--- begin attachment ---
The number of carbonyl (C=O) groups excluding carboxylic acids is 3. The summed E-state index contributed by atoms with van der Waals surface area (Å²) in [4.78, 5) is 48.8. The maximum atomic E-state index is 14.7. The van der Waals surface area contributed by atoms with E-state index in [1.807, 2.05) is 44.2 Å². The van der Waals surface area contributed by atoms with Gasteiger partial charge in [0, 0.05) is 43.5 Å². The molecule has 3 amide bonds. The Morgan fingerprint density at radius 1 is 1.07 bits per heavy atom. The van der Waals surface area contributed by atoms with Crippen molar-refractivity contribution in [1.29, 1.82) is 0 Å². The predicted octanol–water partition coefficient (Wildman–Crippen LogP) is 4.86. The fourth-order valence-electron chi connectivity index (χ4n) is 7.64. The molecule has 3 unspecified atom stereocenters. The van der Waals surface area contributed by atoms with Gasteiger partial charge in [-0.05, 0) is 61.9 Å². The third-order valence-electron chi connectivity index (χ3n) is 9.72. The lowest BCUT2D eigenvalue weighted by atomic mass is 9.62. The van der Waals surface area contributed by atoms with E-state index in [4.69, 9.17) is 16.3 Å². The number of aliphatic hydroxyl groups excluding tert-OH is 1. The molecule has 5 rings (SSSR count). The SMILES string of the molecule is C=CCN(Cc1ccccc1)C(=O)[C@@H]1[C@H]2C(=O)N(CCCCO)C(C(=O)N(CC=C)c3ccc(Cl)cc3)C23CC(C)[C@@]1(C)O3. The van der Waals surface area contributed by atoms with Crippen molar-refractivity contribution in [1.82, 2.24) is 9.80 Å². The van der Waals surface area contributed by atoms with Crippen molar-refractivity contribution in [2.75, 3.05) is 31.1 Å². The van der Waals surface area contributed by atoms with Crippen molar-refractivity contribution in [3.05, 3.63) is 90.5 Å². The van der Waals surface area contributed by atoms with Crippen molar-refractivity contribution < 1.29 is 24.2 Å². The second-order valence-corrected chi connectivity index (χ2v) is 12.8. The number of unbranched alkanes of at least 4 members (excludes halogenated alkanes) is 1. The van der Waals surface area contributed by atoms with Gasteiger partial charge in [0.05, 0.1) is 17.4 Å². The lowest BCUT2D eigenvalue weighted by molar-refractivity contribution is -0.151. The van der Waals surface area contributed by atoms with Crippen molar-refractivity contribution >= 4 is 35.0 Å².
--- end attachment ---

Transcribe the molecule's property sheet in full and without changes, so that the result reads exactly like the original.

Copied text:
The number of carbonyl (C=O) groups excluding carboxylic acids is 3. The summed E-state index contributed by atoms with van der Waals surface area (Å²) in [4.78, 5) is 48.8. The maximum atomic E-state index is 14.7. The van der Waals surface area contributed by atoms with E-state index in [1.807, 2.05) is 44.2 Å². The van der Waals surface area contributed by atoms with Gasteiger partial charge in [0, 0.05) is 43.5 Å². The molecule has 3 amide bonds. The Morgan fingerprint density at radius 1 is 1.07 bits per heavy atom. The van der Waals surface area contributed by atoms with Crippen molar-refractivity contribution in [1.29, 1.82) is 0 Å². The predicted octanol–water partition coefficient (Wildman–Crippen LogP) is 4.86. The fourth-order valence-electron chi connectivity index (χ4n) is 7.64. The molecule has 3 unspecified atom stereocenters. The van der Waals surface area contributed by atoms with Gasteiger partial charge in [-0.05, 0) is 61.9 Å². The third-order valence-electron chi connectivity index (χ3n) is 9.72. The lowest BCUT2D eigenvalue weighted by atomic mass is 9.62. The van der Waals surface area contributed by atoms with E-state index in [4.69, 9.17) is 16.3 Å². The number of aliphatic hydroxyl groups excluding tert-OH is 1. The molecule has 5 rings (SSSR count). The SMILES string of the molecule is C=CCN(Cc1ccccc1)C(=O)[C@@H]1[C@H]2C(=O)N(CCCCO)C(C(=O)N(CC=C)c3ccc(Cl)cc3)C23CC(C)[C@@]1(C)O3. The van der Waals surface area contributed by atoms with Crippen molar-refractivity contribution in [1.82, 2.24) is 9.80 Å². The van der Waals surface area contributed by atoms with Crippen molar-refractivity contribution in [2.75, 3.05) is 31.1 Å². The van der Waals surface area contributed by atoms with Crippen molar-refractivity contribution in [3.05, 3.63) is 90.5 Å². The van der Waals surface area contributed by atoms with Crippen molar-refractivity contribution < 1.29 is 24.2 Å². The second-order valence-corrected chi connectivity index (χ2v) is 12.8. The number of unbranched alkanes of at least 4 members (excludes halogenated alkanes) is 1. The van der Waals surface area contributed by atoms with Gasteiger partial charge in [0.05, 0.1) is 17.4 Å². The lowest BCUT2D eigenvalue weighted by molar-refractivity contribution is -0.151. The van der Waals surface area contributed by atoms with Crippen molar-refractivity contribution >= 4 is 35.0 Å².